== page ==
Such sources of evidence include the Middle East Monitor (Samira Shackle, 5th August, 2014 tellingly titled a paper “Libya’s descent into anarchy” and went on to describe the country as “in a state of civil war; violence between rival militias is out of control; arms proliferate; and the rule of law and order is practically non-existent”); the Royal United Services Institute [RUSI] (which has been cautiously but very persistently critical of UK policy, notably of the R2P formula); the Quilliam Foundation (which has doggedly supported UK action as late as 2014, but Noman Benotman, in a briefing paper on 25th March, 2014 at the same time described Libya as facing “a disastrous lack of security and law and order”, and acknowledged a “total failure in Libya’s defence and security sectors, both of which are essential for governments to exercise their power”); or Chatham House (a supporter of UK policy as late as 2012 but which now seems curiously [?] quieter and quieter on Libya briefings since then); or best of all simply read the British Government’s Travel Advice to Libya, under the sub-heading “Security”, as I have done and there discover the stark message of black failure presented by the Government in its own words, four years after Cameron claimed to have delivered secure success – that he was right; ironically, for the British people to read now, absorb and whatever they do – in all costs avoid Libya.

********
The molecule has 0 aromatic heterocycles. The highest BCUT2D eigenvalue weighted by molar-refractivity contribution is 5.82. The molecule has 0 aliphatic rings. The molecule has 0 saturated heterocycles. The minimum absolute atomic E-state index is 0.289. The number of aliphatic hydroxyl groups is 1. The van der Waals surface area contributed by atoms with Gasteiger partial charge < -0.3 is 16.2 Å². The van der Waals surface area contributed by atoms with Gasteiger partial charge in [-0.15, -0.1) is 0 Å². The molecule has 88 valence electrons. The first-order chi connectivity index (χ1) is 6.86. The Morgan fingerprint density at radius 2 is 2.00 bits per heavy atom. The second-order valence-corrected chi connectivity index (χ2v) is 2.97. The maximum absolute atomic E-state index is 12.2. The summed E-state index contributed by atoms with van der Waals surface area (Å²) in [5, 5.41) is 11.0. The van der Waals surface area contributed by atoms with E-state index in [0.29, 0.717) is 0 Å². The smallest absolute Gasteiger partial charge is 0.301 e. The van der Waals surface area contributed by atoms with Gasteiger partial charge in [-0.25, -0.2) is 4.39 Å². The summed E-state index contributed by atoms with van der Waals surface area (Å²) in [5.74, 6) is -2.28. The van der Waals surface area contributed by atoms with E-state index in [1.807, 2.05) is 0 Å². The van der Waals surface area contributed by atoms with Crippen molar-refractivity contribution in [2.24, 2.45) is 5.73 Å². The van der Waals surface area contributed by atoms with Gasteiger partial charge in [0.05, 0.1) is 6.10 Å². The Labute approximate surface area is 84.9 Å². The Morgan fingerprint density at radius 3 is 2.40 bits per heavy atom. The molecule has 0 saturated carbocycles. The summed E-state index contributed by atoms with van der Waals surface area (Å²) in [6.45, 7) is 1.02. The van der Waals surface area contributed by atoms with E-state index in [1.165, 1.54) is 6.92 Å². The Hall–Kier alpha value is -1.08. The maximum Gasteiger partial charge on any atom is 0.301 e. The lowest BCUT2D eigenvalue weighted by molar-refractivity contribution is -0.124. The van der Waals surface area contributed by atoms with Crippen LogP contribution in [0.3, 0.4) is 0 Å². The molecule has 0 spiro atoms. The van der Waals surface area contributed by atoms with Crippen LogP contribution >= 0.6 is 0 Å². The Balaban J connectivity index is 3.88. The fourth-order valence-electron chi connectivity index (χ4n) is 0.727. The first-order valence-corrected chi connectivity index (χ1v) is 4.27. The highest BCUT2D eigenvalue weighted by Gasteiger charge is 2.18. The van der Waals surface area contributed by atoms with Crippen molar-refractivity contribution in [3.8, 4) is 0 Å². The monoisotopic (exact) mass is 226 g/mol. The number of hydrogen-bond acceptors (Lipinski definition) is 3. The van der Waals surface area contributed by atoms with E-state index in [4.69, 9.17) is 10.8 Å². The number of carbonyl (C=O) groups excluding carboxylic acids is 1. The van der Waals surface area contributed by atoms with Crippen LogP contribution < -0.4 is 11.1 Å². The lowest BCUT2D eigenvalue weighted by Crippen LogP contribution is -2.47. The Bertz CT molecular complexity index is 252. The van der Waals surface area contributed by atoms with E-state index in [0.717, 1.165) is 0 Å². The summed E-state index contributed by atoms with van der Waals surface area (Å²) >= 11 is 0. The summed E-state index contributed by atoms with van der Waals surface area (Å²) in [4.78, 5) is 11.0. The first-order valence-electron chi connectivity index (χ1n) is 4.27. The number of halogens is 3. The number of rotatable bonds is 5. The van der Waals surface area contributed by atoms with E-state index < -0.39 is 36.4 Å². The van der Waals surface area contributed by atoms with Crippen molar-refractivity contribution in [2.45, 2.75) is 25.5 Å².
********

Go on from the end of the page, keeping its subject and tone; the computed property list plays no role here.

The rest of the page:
It seems clear that the Libyan security position in 2015 is no better than 2014, and indeed (certainly from a UK policy perspective), much worse. None of the sources listed above now offer convincing evidence that Libya may be described as anything other than a failed state, war-torn, divided, reduced to civil war, anarchistic and overwhelmed by tribal factionalism, jihadists and criminals. The Libyan government writ does not run, and it appears it was the collapse of security and order in Libya that opened the route through the porous Libyan border for terrorists to mount their appalling attack on foreign tourists (principally from the UK) in Tunisia earlier this year. What alone surprises, is the relative lack of detailed attention that Libya (and Britain’s catastrophic intervention) has received from public ‘expert’ opinion and think-tanks since 2011, in the middle of all the ‘hand-wringing’ over the Middle East, given the nature of the current crisis and the problems for Europe that Libya presents.